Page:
NHS Tayside mental health services ‘failed patients and families’, inquiry finds
Failings at NHS Tayside’s mental health services were so widespread patients were ignored or put at risk, an independent inquiry has reported.
The 22-page interim report comes after relatives of suicide victims campaigned for an independent inquiry into why their relatives had been refused support before they took their own lives.
The inquiry, led by David Strang, found a referral process so broken patients in crisis were redirected to police or NHS 24.
In some cases, patients who told staff they felt suicidal were not believed until they tried to take their own lives.
GPs also told the inquiry concerns they had raised about patients were rejected by the service.
Meanwhile, in acute wards the inquiry found illegal drugs were widely used and potentially dangerous patients were allowed to discharge themselves at short notice.
It is “not clear who is responsible for leading the service”, the report concluded.
Mental Health Minister Clare Haughey said she has met the new leadership team at NHS Tayside to discuss how the board can learn from successes elsewhere in Scotland.
“I would like to thank David Strang for his interim report, which has highlighted several areas where NHS Tayside needs to take urgent action to significantly improve services.
“It is absolutely vital that people using our mental health services, as well as those delivering our services, feel safe and know they will receive the right help, in the right place when they need it.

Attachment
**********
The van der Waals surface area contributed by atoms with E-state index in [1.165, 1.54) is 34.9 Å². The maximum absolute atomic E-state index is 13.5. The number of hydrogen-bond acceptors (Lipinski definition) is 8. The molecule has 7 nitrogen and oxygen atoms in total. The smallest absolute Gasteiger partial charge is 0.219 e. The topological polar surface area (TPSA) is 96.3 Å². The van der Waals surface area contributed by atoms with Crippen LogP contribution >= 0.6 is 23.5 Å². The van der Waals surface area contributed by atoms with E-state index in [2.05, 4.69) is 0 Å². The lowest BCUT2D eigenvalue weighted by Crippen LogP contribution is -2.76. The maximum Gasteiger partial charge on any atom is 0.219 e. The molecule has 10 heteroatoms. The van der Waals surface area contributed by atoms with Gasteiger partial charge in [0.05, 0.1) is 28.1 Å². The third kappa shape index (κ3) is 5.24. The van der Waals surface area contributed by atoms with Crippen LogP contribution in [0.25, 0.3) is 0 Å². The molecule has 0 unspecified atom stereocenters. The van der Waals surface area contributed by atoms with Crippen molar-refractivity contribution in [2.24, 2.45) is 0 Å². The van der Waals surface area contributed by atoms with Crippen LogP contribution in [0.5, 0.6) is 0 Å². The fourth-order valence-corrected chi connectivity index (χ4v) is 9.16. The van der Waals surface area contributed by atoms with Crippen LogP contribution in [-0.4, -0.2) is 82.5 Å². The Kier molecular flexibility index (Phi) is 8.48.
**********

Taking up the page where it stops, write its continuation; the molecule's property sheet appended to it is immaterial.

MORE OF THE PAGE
“The health board commissioned this independent inquiry in response to concerns about both the quality of, and access to, mental health services in Tayside and it is now imperative that the board immediately act on the findings of this interim report.”
A new national Quality and Safety Board for Mental Health will be established to make sure the failings are not replicated elsewhere, she added.
Dundee Labour MSP Jenny Marra said: “This report cataloguing failure after failure will horrify families in Dundee who have lost loved ones and suffered poor care from our mental health services.
“Nobody is saying this is easy. But the litany of failures all in one service is too much.
“The Health Secretary must put mental health services on the highest level of government support until the final report is issued.
"NHS Tayside must heed the report’s recommendation to halt the planned move of services until there is a comprehensive review of the mental health strategy.”
More than 1,300 people gave evidence to the inquiry, which will now give greater focus on patient access to mental health services, patient sense of safety, quality of care, organisational learning, leadership and governance.